In an article on the American Express website, small business consultant Barry Moltz of Shafran Moltz Group suggested asking yourself the following questions:
- What will the loan be used for? This is the most important consideration when determining a loan amount. For example, if you need financing to open a full-service restaurant, the industry standard is around $1.5 million. If you just need inventory to start selling customized T-shirts online, you can probably get by on less than $5,000
- When do you need the money? This can also have a big impact on how much money you request. For example, if you want a quick loan to take advantage of temporary discounts being offered by one of your suppliers, you probably don’t require much more than a few thousand dollars, but you will need the money sooner than later. But if you need to finance long-term growth objectives such as expansion into new markets, you likely need bigger loan amounts to be paid over the course of a few years. This can have an impact on which type of financing you seek as some take longer than others to process.
- How much can you afford? There’s a big difference between the amount of money you need and the amount you can get approved for. Lenders will look at factors such as your personal finances and credit history — as well as your business’ revenue, profits and cash flow — to determine what you can afford to pay back. Do some math before applying to determine the amount of debt you’re comfortable with.
Moltz suggests that businesses apply for 10 percent to 20 percent more than they actually need if they can qualify for the higher amount to cover unforeseen expenses or make up for unexpected shortfalls in revenue.
Review Your Qualifications
Lenders aren’t in the business of making loans to people at risk of default, so you’ll need to know what they require before inquiring about financing. The degree of difficulty in getting a business loan depends on various factors, including:
- The type of financing
- The type of business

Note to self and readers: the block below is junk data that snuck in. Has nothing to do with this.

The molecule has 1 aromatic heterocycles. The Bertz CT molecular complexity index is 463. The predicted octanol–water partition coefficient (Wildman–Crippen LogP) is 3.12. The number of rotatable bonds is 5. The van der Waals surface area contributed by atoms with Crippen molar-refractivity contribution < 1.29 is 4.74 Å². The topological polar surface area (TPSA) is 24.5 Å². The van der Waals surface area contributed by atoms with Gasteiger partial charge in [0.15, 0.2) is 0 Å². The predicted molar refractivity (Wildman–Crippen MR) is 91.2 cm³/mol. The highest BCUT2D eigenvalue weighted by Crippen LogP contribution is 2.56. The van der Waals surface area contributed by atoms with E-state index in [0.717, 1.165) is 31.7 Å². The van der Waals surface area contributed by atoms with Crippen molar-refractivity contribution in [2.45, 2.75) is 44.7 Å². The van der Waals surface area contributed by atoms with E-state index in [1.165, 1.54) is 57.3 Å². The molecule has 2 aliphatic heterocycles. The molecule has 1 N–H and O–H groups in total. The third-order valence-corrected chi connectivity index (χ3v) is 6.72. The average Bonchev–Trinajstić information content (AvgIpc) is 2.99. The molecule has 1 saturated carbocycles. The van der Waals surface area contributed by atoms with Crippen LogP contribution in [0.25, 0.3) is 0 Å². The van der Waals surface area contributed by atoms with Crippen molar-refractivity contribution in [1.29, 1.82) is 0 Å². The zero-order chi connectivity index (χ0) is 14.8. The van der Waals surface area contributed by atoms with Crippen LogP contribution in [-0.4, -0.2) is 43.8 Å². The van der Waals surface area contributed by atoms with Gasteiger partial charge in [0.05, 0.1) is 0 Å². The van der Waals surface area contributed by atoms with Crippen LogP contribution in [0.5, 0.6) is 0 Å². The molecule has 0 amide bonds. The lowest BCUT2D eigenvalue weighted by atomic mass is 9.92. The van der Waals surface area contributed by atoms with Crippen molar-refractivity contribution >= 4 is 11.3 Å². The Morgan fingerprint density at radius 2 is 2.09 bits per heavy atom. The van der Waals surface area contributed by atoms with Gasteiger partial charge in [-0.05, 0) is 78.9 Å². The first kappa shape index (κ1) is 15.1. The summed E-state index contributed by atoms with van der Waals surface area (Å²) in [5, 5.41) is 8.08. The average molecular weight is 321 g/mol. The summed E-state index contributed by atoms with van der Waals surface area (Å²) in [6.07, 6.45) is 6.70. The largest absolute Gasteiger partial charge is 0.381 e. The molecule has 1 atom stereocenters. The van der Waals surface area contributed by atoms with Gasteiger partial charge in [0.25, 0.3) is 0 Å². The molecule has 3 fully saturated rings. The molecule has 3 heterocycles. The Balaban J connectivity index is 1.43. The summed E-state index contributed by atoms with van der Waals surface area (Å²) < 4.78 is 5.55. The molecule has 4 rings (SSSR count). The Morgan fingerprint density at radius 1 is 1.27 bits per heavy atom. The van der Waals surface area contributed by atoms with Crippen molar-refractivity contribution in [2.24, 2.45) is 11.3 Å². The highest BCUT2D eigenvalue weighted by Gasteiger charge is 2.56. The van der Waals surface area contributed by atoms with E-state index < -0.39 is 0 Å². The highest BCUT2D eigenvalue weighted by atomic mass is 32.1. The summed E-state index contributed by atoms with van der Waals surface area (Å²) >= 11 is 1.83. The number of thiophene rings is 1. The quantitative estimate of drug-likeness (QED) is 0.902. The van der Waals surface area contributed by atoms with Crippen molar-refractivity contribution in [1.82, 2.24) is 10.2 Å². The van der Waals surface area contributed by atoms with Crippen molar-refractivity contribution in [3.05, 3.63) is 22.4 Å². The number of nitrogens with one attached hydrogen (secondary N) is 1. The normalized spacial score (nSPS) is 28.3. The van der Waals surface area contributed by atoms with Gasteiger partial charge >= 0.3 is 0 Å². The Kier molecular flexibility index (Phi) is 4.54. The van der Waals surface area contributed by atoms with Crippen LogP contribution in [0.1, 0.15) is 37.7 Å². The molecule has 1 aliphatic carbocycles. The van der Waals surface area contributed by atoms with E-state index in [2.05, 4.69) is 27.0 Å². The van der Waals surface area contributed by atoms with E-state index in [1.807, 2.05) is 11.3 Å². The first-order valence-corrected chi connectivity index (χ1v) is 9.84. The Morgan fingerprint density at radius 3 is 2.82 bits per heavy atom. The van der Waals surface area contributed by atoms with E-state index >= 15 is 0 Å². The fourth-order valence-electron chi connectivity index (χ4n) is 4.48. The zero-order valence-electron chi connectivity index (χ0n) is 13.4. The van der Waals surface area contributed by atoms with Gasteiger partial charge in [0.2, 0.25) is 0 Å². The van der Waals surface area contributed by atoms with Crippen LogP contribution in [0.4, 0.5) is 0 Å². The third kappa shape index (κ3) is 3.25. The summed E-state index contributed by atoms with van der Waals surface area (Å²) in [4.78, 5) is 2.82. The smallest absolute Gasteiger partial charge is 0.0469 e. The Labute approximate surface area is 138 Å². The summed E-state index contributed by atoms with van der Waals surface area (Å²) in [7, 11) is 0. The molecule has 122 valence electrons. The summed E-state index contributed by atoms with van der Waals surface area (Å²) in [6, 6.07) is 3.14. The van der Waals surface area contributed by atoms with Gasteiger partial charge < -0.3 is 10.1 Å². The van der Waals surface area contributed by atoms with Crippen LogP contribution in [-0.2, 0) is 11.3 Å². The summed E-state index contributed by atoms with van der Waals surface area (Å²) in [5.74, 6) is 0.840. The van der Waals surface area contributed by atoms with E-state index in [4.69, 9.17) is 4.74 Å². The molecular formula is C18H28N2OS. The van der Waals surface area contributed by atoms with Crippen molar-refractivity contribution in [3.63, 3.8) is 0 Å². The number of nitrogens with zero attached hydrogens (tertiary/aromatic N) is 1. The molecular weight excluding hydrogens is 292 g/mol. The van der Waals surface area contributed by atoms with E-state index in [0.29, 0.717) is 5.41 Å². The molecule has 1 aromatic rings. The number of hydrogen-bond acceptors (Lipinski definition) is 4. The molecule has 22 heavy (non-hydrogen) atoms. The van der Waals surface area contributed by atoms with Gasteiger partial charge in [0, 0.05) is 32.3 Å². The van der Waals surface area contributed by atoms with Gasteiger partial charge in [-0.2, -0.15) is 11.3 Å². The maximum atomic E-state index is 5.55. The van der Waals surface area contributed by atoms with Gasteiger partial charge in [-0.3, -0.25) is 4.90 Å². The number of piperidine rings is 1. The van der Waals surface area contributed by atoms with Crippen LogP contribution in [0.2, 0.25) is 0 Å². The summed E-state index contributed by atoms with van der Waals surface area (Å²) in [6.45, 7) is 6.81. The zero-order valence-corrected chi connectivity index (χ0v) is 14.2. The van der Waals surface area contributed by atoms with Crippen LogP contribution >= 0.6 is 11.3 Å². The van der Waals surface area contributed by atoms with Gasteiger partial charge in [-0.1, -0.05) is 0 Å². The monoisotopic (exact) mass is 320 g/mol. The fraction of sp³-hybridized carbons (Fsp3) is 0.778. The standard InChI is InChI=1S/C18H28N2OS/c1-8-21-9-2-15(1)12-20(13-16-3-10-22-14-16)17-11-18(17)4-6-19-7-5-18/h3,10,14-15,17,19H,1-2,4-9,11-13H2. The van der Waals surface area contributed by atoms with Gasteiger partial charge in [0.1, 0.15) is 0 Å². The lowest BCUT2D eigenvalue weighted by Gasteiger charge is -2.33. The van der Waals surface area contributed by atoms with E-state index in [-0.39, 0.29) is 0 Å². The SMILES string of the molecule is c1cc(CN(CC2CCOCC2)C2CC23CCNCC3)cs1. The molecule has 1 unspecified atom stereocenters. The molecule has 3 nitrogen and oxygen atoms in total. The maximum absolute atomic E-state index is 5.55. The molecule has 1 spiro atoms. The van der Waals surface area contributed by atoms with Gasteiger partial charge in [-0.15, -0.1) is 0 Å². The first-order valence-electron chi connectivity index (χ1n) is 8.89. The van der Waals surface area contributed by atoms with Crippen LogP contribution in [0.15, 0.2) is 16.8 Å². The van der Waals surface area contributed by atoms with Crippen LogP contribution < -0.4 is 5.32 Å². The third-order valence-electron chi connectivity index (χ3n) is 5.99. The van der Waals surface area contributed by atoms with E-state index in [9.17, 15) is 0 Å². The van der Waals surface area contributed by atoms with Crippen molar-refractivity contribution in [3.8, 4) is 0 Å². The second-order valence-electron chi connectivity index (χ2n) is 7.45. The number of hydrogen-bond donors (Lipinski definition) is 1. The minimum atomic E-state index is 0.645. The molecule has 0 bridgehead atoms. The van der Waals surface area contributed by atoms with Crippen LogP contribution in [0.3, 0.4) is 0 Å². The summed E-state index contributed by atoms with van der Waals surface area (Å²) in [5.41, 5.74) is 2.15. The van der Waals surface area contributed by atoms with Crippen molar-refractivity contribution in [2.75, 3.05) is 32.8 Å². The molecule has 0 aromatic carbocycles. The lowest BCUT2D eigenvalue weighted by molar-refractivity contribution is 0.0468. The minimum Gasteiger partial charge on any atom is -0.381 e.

- Business performance
- Personal credit
- Personal financial standing
One of the first steps to take before you fill out a business loan application is to check your personal credit score and business credit score (if applicable) to find out whether they’re in a range that makes you a good candidate for approval. A FICO score of 680 or above is typically considered good by many lenders, though you’ll have an easier time of it if you fall into the “very good” range of 740-799 or higher.
Your business’ performance will also have a big impact on your loan qualifications. If your financial returns show consistently strong sales and profit growth over the course of three or more years — and you have data showing that you’re positioned to sustain that growth into the next few years — you can make a strong case to lenders that you’re worthy of a loan. But if your business is still struggling to generate revenue, cash flow and profits, you’ll need to convince lenders that you have a good plan in place to improve its performance in the future.
Improve Your Credit Score
If you find that your credit isn’t where you want it to be and you want to take steps to improve your credit score, there are a few ways to do so. One of your first steps is to check your credit report and make sure everything on there is accurate. You can get one free report a year from each of the three major credit bureaus: Equifax, Experian and Transunion. You also can get a free credit report from each of the three credit agencies from AnnualCreditReport.com once a year. If you spot any inaccuracies, dispute them with the appropriate credit bureau to clear them off the report.
Other ways to improve your credit score include paying down debt, paying bills on time and establishing business credit if you haven’t already done so.
Related: How to Build Business Credit
What Documents You Need to Apply for a Business Loan
When you’re ready to fill out the application, make sure you have the following ready:
- Personal Information: This typically includes some form of personal identification as well as your Social Security number, current and previous addresses, education and employment history. If you need others to cosign the loan, they’ll have to provide this information as well.
- Business Plan: This might be your most important document because it tells lenders about your business’ product or service, target market, sales and growth strategies, management team and finances. Writing a great business plan can go a long way toward helping you get the loan you need.
- Financial Statements: These include your business’ balance sheet, profit-and-loss statement, break-even analysis and cash flow. Some lenders require you to provide three or more years of financial documents (the obvious exception being new businesses). If you have investors and partners, you’ll also need to provide data on how much money they’re putting into the business.
- Personal Credit Report: It may be easier to get a loan using your personal credit if your business is brand new. If you have good personal credit it could help you get a business loan, especially for startups.